What lurks behind the doors and beyond the borders of the world’s most shuttered societies?
It’s a question that fascinates us, and the answers are elusive—which is exactly how the leadership of these well-guarded communities prefer it, whether they’re operating within the closed borders of North Korea or holding forth in the secretive inner circle of Scientologists. But when a defector emerges from one of these places that’s so shrouded in mystery, sometimes, they bring the truth out with them. And when they do, it makes for a story more fascinating than any work of fiction. Below, some of the best memoirs by authors who risked it all to share their stories.
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The Girl with Seven Names, by Hyeonseo Lee
Since the end of the Korean War, North Korea has been a country shrouded in secrecy, and best-known by the average American for being the butt of various jokes by irreverent comedians and filmmakers. But for people like Hyeonseo Lee, who grew up with famine, fear, and public executions of anyone who dared criticize her country’s dictatorial leadership, life in North Korea is anything but funny. In The Girl with Seven Names, Lee tells stories of her life under the Kim Jong-Il regime and her harrowing escape through China, an experience she relived vicariously when she conspired to help get her mother and brother out of North Korea years later. Lee was initially made famous by a TED talk in which she described her struggle to defect; now, she works to help deprogram other escapees from North Korean oppression.
Troublemaker, by Leah Remini
After being indoctrinated as a child into the church of Scientology, Remini made a highly public split with the organization after being declared a “Suppressive Person”—the Scientologist’s version of persona non grata, disavowed and disconnected from the church and everyone in it, including her own family. Remini’s memoir of her path to intellectual freedom contains plenty of juicy gossip about Scientology’s famous adherents (she was a guest at Tom Cruise’s wedding to Katie Holmes in 2006), but it’s her funny, poignant journey from indoctrination to independence that makes this a truly gripping read.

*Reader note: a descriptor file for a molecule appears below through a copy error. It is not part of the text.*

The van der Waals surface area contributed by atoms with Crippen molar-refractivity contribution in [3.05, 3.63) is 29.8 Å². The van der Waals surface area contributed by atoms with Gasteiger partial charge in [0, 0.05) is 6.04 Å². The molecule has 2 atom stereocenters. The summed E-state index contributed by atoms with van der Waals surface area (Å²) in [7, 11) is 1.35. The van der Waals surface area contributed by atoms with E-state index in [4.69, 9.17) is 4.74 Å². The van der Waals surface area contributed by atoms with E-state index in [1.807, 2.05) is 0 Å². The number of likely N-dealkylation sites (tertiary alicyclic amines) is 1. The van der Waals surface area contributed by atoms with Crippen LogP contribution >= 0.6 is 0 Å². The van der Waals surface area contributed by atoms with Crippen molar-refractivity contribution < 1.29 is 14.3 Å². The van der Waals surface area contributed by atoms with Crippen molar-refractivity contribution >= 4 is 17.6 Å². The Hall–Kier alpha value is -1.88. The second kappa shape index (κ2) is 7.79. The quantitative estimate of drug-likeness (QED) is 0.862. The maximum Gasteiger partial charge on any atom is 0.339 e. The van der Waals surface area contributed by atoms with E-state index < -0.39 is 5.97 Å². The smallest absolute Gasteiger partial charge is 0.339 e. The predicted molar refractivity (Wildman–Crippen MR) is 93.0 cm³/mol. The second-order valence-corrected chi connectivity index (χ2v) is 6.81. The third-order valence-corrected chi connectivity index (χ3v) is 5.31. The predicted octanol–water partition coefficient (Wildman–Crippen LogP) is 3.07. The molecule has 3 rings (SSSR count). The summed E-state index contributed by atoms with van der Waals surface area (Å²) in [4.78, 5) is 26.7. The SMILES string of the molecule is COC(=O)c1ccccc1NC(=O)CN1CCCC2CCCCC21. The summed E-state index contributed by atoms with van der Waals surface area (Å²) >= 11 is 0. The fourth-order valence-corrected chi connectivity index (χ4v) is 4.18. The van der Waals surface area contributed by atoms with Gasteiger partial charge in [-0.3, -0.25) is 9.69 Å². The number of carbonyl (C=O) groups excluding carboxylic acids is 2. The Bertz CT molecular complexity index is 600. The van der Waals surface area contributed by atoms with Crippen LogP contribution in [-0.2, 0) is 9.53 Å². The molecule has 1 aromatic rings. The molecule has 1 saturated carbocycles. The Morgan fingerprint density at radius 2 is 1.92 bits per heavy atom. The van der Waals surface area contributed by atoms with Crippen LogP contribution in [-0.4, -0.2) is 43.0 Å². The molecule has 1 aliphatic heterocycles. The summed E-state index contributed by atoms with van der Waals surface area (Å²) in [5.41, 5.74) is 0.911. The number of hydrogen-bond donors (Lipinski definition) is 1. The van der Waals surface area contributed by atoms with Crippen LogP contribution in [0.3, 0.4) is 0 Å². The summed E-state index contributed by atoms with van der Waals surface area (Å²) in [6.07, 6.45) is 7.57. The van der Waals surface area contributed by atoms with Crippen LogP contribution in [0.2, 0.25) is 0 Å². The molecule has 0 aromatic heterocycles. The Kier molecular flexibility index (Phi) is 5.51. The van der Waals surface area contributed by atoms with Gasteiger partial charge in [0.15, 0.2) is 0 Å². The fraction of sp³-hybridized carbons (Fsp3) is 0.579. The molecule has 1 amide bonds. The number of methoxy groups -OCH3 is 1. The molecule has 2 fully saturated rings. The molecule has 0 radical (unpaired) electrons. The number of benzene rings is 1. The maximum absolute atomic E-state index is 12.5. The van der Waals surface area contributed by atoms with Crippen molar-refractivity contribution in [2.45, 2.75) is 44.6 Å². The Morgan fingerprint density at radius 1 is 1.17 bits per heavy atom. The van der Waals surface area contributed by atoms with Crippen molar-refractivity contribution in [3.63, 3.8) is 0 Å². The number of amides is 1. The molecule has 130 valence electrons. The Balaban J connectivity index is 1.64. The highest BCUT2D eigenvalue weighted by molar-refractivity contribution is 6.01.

Escape, by Carolyn Jessop
Carolyn Jessop had $20 to her name when she fled the Fundamentalist Church of Jesus Christ of Latter-Day Saints, where she was married off at the age of 18 to a man 32 years her senior. Merrill Jessop was Carolyn’s first husband. She was his fourth wife. When she escaped the community, a radical offshoot of the Mormon Church known for its polygamist practices and oppressive patriarchal power structure, she was not only destitute and terrified, but bringing her eight children with her. Carolyn Jessop’s memoir takes readers inside the guarded world of the FLDS church, which grew its ranks over the years by brainwashing its members, especially the women, into dutiful subservience. In the end, Jessop not only made history by escaping to freedom with all her children in tow; she was also instrumental in the prosecution brought against notorious FLDS leader Warren Jeffs.
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Banished, by Lauren Drain
Most of us know the Westboro Baptist Church for making a frothing, hateful spectacle of itself at every available opportunity (they’re the ones who show up to the funerals of soldiers killed in combat holding “God Hates Fags” placards). But for Lauren Drain, the Westboro Baptist Church wasn’t just a public embarrassment or infamous hate group; it was her home for the better part of a decade. Drain and her family moved to the church’s compound when her father began producing a documentary about the group; seven years later, Drain was exiled from the church and disowned by her now-avid WBC family when she began to question its hateful practices. Her memoir is a chilling, unflinching look inside the cult that destroyed her family and very nearly claimed her identity.
The Witness wore Red, by Rebecca Musser
Like Carolyn Jessop, Rebecca Musser was a dutiful member of the FLDS church, and like Jessop, she was ordered into a polygamist marriage at an early age. She was just a teenager when she became the 19th wife of 85-year-old “prophet” Rulon Jeffs, a marriage so horrific that she ultimately had no choice but to flee. Musser’s memoir is a harrowing account of life inside the cloistered compound of Short Creek, where isolation, secrecy, abuse, and fear were the ruling forces. It’s also a triumphant story of her return years later, not as a wife, but as a witness, in the 2007 trial that finally saw Warren Jeffs, Rulon’s son, sentenced to life in prison.
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I Chose Freedom, by Victor Kravchenko
It’s an oldie, but a goodie. Published in 1946, Kravchenko’s memoir drew back the curtain on the collective society of Soviet Russia—and roundly ticked off a lot of Communists in the process. Kravchenko defected to the United States during World War II, in which he served as a Captain in the Soviet army. His memoir, published two years later, was an explosive tell-all about life in the Soviet Union, the ghastly practices of the Soviet prison camp system, and the country’s penchant for penal labor. At the time, Kravchenko’s defection was a big enough deal (and embarrassing enough to the USSR) that he lived under a pseudonym in the U.S. to avoid detection. But despite his best efforts, his choice to tell the truth may have cost him his life; he died 20 years later, in 1966, under decidedly mysterious circumstances.